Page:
# GMAT Problem Solving Strategy: Test Cases:

If you’re going to do a great job on the GMAT, then you’ve got to know how to Test Cases. This strategy will help you on countless quant problems.

This technique is especially useful for Data Sufficiency problems, but you can also use it on some Problem Solving problems, like the GMATPrep© problem below. Give yourself about 2 minutes. Go!

* “For which of the following functions

fisfor allx?“(A)

“(B)

“(C)

“(D)

“(E) ”

Testing Cases is mostly what it sounds like: you will test various possible scenarios in order to narrow down the answer choices until you get to the one right answer. What’s the common characteristic that signals you can use this technique on problem solving?

The most common language will be something like “Which of the following must be true?” (or “could be true”)

The above problem doesn’t have that language, but it does have a variation: you need to find the answer choice for which the given equation is true “for all *x*,” which is the equivalent of asking for which answer choice the given equation is always, or must be, true.

All right, so how are we actually going to test this thing? Here are the steps:

First, choose numbers to test in the problem.

Second, double check that you have selected a valid case. If the problem provided any restrictions, make sure that you didn’t pick numbers that violate those restrictions.

Third, test your numbers in the answer choices to eliminate wrong answers.

But wait, I’m not even sure I understand the question yet. Let’s take a minute to wrap our heads around the function notation. What’s the significance of saying that ?

The *f* letter signals a function. Normally, you’d see something like this:

What that’s saying is “every time I give you a specific value for *x*, multiply it by 3 and then add 19.”

The question stem, though, has something weird: it’s got that * *thing on both sides of the equation. What’s that all about?

Glance down at the answers. They’re all normal functions (that is, they look the way we expect functions to look). So there’s really only one function for each answer, but we’re supposed to solve the function in two different ways. First, we solve the function for . Then, we solve the same function for . If those two solutions match, then the answer choice stays in. If the two solutions do *not* match, then we get to cross that answer choice off.

All right, ready to try the first case? Pick something easy for *x*, making sure you follow any restrictions given by the problem, and test those answer choices.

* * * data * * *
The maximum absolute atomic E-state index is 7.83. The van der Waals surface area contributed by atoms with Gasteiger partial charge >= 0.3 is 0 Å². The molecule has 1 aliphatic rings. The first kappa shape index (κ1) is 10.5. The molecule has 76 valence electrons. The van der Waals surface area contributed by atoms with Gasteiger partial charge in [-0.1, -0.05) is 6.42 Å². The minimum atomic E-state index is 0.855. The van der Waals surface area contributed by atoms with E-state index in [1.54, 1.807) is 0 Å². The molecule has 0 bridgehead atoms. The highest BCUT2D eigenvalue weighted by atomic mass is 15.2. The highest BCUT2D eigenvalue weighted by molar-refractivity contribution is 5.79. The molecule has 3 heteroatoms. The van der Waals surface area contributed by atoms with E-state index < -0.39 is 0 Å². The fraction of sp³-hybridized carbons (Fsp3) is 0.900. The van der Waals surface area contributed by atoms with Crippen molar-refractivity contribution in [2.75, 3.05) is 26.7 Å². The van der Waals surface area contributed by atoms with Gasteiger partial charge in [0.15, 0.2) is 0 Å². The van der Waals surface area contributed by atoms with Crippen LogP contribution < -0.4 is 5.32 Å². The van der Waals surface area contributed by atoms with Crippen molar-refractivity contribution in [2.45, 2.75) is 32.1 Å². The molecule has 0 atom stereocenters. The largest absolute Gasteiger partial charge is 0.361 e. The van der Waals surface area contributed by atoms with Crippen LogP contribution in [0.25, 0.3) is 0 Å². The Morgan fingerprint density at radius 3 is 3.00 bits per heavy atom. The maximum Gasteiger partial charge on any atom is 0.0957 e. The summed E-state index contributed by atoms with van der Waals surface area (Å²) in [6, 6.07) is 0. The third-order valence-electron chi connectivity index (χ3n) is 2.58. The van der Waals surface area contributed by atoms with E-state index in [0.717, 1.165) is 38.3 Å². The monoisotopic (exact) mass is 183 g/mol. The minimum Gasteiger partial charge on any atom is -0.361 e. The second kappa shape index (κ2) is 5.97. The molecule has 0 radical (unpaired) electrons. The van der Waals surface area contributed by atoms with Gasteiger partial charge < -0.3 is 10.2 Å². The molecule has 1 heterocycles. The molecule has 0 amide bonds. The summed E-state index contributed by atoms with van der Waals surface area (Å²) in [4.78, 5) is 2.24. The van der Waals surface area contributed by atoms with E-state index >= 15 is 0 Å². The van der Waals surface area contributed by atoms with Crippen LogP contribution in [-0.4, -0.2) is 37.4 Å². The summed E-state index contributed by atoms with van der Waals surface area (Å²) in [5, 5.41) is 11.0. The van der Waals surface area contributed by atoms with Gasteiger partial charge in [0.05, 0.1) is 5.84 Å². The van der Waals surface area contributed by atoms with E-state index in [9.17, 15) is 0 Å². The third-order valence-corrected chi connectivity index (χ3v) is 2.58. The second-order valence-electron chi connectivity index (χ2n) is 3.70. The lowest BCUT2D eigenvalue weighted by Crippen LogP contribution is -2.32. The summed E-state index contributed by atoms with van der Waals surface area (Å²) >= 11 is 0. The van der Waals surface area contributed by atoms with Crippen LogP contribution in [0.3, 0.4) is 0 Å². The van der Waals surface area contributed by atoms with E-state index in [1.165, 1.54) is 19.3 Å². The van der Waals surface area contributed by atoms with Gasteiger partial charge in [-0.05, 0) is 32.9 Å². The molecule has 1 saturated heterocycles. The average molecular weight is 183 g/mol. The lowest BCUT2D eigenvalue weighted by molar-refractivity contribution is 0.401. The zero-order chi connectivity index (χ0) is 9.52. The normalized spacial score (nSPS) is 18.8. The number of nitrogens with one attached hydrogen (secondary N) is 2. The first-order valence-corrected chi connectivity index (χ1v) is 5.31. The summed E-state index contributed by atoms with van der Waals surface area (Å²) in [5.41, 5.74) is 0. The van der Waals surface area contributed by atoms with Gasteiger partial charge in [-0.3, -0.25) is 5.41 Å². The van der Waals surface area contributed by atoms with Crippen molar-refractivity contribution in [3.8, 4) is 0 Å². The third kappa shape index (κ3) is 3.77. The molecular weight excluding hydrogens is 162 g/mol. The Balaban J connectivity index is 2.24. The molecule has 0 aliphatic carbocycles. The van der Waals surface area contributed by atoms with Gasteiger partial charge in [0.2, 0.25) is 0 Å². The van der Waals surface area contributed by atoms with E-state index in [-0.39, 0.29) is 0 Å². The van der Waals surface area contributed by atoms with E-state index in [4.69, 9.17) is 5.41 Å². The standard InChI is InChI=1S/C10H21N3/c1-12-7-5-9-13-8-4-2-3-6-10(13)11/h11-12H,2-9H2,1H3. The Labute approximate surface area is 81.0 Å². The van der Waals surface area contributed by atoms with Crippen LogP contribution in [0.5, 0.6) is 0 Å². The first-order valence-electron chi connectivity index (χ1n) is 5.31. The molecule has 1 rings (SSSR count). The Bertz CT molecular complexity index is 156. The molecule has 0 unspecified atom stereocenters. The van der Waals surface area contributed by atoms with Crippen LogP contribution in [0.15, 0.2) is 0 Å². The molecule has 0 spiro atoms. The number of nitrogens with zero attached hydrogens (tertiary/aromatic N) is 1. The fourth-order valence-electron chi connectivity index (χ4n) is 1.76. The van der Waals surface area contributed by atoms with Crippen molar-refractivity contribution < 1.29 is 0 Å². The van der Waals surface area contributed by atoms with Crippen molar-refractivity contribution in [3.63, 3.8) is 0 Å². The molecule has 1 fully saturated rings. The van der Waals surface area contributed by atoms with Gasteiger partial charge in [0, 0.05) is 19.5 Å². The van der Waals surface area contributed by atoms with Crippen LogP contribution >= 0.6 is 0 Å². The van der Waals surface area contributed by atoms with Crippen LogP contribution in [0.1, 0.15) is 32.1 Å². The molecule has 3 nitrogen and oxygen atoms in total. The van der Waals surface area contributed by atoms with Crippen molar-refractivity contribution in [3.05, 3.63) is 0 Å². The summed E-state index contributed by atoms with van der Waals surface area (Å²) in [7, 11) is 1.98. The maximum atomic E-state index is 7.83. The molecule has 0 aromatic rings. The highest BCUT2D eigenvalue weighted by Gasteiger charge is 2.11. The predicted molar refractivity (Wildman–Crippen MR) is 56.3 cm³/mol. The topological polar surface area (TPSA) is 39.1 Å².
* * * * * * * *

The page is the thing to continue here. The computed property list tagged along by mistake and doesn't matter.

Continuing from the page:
Let’s try first.

**Case #1:**

The question is: ?

Rewrite it: does ?

Lucky! In this case, we had to try only one number to get rid of the 4 wrong cases. More typically, you’ll try 2 or sometimes 3 cases in order to get down to a single answer.

The correct answer is (D).

Using this method, you’ll sometimes get lucky and only need to try one case. As I mentioned, though, you’ll often need to try two cases, or even three. Once you eliminate an answer, though, it’s gone for good, so each case gets faster as you try fewer and fewer answers. Once you have only one answer left, you’re done. (On a really hard problem, you might not get down to one answer, but you will likely be able to eliminate at least one or two of the wrong answers.)

The other thing I’ll point out here is that this is quite a complex problem (I received it towards the end of a GMATPrep on which I scored 51—so the difficulty level is up there). There’s some necessary thoughtful thinking upfront in order to figure out the best path through this thing, and you do need to feel pretty comfortable with functions in order to be able to interpret the unusual set-up.

## Key Takeaways: Test Cases on Problem Solving

(1) If a PS problem asks you what must or could be true (or the equivalent language), then you are likely going to be Testing Cases to solve this problem. Remember your three steps: (1) choose numbers, (2) double-check that you chose valid / allowable numbers, and (3) test the answer choices using those numbers. Typically, you’ll have to try 2 or 3 cases to get down to one answer.

(2) Before you dive in and start testing cases, do make sure that you understand what’s going on in the problem. This is true for any quant problem: take a step back and think through the best path. If you just dive in and start calculating, you’re more likely to get yourself into trouble.

* GMATPrep© questions courtesy of the Graduate Management Admissions Council. Usage of this question does not imply endorsement by GMAC.

## 2 comments

Stacey Koprince on March 31st, 2015 at 5:20 pm

Hi, guys! If you read this before and are coming back now, you might notice that the last part of the solution looks a bit different. I had a math error! (I had been trying to find a number to test for the first case that then left me with 2 answers so that I could then show how to try a second case. So I kept erasing and re-trying numbers in the table and... suffice to say: I reminded myself that I need to do math on paper and not in a table in a Word doc. Hello, careless mistake!) Anyway, this article is all fixed up now. Happy studying!

Pratik on October 28th, 2015 at 12:05 am

Hi Stacey!

I recently encountered the same question with different answer please check the following link - http://grockit.com/blog/3-tips-for-confusing-function-questions/

Im wondering how to solve this ? Please help

Regards